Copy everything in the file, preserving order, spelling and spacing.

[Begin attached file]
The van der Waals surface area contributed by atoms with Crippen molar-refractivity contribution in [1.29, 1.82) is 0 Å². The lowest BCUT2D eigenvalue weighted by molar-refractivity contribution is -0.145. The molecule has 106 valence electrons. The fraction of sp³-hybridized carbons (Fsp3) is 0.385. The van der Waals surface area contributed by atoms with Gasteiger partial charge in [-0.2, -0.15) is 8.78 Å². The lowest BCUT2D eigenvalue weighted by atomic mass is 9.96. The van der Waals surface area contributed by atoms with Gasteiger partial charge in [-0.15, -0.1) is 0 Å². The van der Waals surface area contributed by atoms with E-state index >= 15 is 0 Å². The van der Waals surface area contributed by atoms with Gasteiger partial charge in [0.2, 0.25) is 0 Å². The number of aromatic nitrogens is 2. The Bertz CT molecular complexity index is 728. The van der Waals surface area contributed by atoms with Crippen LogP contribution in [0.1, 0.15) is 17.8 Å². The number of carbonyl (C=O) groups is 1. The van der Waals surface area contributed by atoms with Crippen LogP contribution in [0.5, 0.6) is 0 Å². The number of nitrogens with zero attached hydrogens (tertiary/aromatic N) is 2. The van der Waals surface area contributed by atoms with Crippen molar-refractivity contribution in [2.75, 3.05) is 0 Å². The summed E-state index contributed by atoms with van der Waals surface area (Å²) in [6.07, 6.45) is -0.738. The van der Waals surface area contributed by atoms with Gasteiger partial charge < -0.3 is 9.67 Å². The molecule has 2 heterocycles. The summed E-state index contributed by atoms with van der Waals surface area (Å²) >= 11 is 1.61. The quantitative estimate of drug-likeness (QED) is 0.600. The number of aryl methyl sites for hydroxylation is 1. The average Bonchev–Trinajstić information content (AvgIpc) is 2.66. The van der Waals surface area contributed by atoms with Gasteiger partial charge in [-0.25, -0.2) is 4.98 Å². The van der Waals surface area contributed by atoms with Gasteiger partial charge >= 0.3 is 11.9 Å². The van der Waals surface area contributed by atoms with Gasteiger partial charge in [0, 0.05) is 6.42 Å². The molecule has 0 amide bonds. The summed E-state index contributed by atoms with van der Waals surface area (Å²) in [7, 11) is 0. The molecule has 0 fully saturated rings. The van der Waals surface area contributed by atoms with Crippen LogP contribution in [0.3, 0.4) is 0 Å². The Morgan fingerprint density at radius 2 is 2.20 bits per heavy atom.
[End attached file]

The van der Waals surface area contributed by atoms with Crippen molar-refractivity contribution in [1.29, 1.82) is 0 Å². The lowest BCUT2D eigenvalue weighted by molar-refractivity contribution is -0.145. The molecule has 106 valence electrons. The fraction of sp³-hybridized carbons (Fsp3) is 0.385. The van der Waals surface area contributed by atoms with Gasteiger partial charge in [-0.2, -0.15) is 8.78 Å². The lowest BCUT2D eigenvalue weighted by atomic mass is 9.96. The van der Waals surface area contributed by atoms with Gasteiger partial charge in [-0.15, -0.1) is 0 Å². The van der Waals surface area contributed by atoms with E-state index >= 15 is 0 Å². The van der Waals surface area contributed by atoms with Gasteiger partial charge in [0.2, 0.25) is 0 Å². The number of aromatic nitrogens is 2. The Bertz CT molecular complexity index is 728. The van der Waals surface area contributed by atoms with Crippen LogP contribution in [0.1, 0.15) is 17.8 Å². The number of carbonyl (C=O) groups is 1. The van der Waals surface area contributed by atoms with Crippen LogP contribution in [0.5, 0.6) is 0 Å². The number of nitrogens with zero attached hydrogens (tertiary/aromatic N) is 2. The van der Waals surface area contributed by atoms with Crippen molar-refractivity contribution in [2.75, 3.05) is 0 Å². The summed E-state index contributed by atoms with van der Waals surface area (Å²) in [6.07, 6.45) is -0.738. The van der Waals surface area contributed by atoms with Gasteiger partial charge < -0.3 is 9.67 Å². The molecule has 2 heterocycles. The summed E-state index contributed by atoms with van der Waals surface area (Å²) >= 11 is 1.61. The quantitative estimate of drug-likeness (QED) is 0.600. The number of aryl methyl sites for hydroxylation is 1. The average Bonchev–Trinajstić information content (AvgIpc) is 2.66. The van der Waals surface area contributed by atoms with Gasteiger partial charge in [-0.25, -0.2) is 4.98 Å². The van der Waals surface area contributed by atoms with Gasteiger partial charge >= 0.3 is 11.9 Å². The van der Waals surface area contributed by atoms with Gasteiger partial charge in [0, 0.05) is 6.42 Å². The molecule has 0 amide bonds. The summed E-state index contributed by atoms with van der Waals surface area (Å²) in [7, 11) is 0. The molecule has 0 fully saturated rings. The van der Waals surface area contributed by atoms with Crippen LogP contribution in [0.3, 0.4) is 0 Å². The Morgan fingerprint density at radius 2 is 2.20 bits per heavy atom.